Very true. More advanced civilizations may have gone into stealth mode to avoid being detected by more aggressive/hostile civilizations. If so, our radio transmissions might be causing us a lot of problems in the future.

It would be ironic if our demise really was due to pop culture.

Answers! (2, Funny)

RobertTaylor (444958) | more than 9 years ago | (#11986560)

The big question is will they find life on Earth?

Re:Answers! (2, Funny)

Timesprout (579035) | more than 9 years ago | (#11986582)

No, the big question is will they find intelligent life on Earth.

Re:Answers! (1)

KitFox (712780) | more than 9 years ago | (#11986681)

No, the big question is will they find intelligent life on Earth.

They haven't studied cats or dolphins enough yet to figure it out. ;)

Re:Answers! (3, Interesting)

mikael (484) | more than 9 years ago | (#11987053)

They haven't studied cats or dolphins enough yet to figure it out. ;)


Whenever I run the various OpenGL demos on my computer, it's always funny to see one of our cats lift up a paw and try and "catch" the rotating object (eg torus) or even just the cursor. The most interesting reaction was when 'glgears' was running, and I couldn't understand why my cat kept looking at the power button. Then I realized it was essentially the symbol of the green gear.

Now we've found life on Earth... (5, Funny)

Anonymous Coward | more than 9 years ago | (#11986566)

...we can start looking for intelligent beings.

Really?! Life on Earth?! (3, Funny)

Anonymous Coward | more than 9 years ago | (#11986571)

I can't believe it.. must be a software error...

And now for the hard part... (0)

Anonymous Coward | more than 9 years ago | (#11986572)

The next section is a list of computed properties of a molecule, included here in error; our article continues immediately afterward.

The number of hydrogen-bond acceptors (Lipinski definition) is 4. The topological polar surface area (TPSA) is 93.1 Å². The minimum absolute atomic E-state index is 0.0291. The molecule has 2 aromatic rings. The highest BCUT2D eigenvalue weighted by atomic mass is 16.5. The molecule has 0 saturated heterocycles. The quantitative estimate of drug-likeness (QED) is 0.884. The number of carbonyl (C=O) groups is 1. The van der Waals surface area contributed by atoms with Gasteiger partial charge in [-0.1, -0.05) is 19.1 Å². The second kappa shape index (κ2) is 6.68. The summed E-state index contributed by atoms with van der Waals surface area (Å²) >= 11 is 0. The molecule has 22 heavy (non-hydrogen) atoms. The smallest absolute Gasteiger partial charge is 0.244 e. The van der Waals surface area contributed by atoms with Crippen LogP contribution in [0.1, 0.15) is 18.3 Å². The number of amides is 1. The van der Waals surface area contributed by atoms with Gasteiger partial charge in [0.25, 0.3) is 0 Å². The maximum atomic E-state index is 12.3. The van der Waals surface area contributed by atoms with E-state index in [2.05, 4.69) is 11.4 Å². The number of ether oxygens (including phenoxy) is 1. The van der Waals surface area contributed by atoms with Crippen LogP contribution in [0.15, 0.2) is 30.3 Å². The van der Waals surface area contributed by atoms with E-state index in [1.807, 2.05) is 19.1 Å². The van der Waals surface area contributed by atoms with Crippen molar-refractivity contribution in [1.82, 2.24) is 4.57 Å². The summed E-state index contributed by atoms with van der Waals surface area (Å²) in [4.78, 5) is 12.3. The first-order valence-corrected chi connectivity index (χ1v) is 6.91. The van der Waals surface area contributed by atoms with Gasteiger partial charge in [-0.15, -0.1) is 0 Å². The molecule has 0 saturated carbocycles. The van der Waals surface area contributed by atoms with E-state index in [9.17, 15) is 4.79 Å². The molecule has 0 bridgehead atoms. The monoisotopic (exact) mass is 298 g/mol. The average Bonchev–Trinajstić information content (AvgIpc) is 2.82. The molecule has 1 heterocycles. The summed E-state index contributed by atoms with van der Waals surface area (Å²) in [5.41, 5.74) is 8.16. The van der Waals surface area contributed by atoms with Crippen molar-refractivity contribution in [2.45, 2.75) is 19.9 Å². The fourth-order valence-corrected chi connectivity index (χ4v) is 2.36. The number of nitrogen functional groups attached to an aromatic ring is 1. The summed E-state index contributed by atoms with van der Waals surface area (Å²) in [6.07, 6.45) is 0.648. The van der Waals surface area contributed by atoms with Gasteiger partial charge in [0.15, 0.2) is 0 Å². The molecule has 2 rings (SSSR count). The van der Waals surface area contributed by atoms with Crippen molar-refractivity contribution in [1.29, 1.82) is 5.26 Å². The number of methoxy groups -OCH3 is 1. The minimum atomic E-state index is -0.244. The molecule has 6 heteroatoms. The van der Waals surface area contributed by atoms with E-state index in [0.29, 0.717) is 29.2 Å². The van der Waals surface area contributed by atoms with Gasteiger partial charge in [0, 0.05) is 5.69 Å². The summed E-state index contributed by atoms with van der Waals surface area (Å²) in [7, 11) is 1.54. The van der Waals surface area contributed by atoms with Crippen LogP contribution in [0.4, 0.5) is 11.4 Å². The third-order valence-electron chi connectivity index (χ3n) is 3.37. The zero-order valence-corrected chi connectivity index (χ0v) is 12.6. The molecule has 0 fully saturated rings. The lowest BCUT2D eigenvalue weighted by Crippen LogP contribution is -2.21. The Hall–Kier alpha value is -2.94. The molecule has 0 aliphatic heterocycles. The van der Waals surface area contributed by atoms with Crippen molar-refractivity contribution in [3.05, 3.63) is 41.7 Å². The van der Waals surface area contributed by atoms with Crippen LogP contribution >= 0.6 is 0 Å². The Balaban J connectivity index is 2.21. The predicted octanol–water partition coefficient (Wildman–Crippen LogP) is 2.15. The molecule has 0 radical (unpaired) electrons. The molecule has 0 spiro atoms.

And now for the hard part... ..Sending the robot to Mars...

Re:And now for the hard part... (1)

Ayaress (662020) | more than 9 years ago | (#11988084)

If the history of space travel has told us anything, it's that getting the robot to Mars is the easy part. Getting it to work once it's there is another matter.

How much does this cost? (3, Interesting)

sonsonete (473442) | more than 9 years ago | (#11986573)

Just out of curiosity, does anyone know how much was spent to create this robot? Or, how big is it (the pictures make it look small, but they can be deceiving)? I'm just curious about the likelihood of devices like this going to Mars any time soon.

Re:How much does this cost? (3, Informative)

TeaQuaffer (809857) | more than 9 years ago | (#11986768)

Zoë is 1x2x2 meters (h, w, l) and was developed by Carnegie Mellon's Robotics Institute with 3 or 4 million in NASA grants more info here [cmu.edu]

Wtf? (3, Funny)

Anonymous Coward | more than 9 years ago | (#11986581)

They're sending mars landers to a desert now?

Yeah, thats cheap... I guess NASA's budget has been cut again.

Re:Wtf? (0)

Anonymous Coward | more than 9 years ago | (#11988159)

I gess you would send the robots without testing first?

Autonomous robot takes pride in it's work... (4, Funny)

kaleco (801384) | more than 9 years ago | (#11986594)

...demands pay rise and more more holidays.

Re:Autonomous robot takes pride in it's work... (0)

Anonymous Coward | more than 9 years ago | (#11987167)

...and claims all property rights on its "discoveries".

Careful.... (1)

gt_swagger (799065) | more than 9 years ago | (#11986613)

You don't want to disturb the natives [breathe.com] on Mars. I know I don't want to listen to Hank Williams music to get rid of them should we make them angry.

Re:Careful.... (0)

Anonymous Coward | more than 9 years ago | (#11986716)

Kee-rist, there's a huge difference between Hank Williams and Slim Whitman. Think about that the next time you confuse The Beatles with Blink 182.

for those of you using NASA World Wind.... (1)

Doppler00 (534739) | more than 9 years ago | (#11986630)

The Atacama desert is in this region [tinyurl.com] . I think that link will work, at least it did on my machine.

Lichens? (1)

Jacco de Leeuw (4646) | more than 9 years ago | (#11986649)

Ah, Lichens [wikipedia.org] ...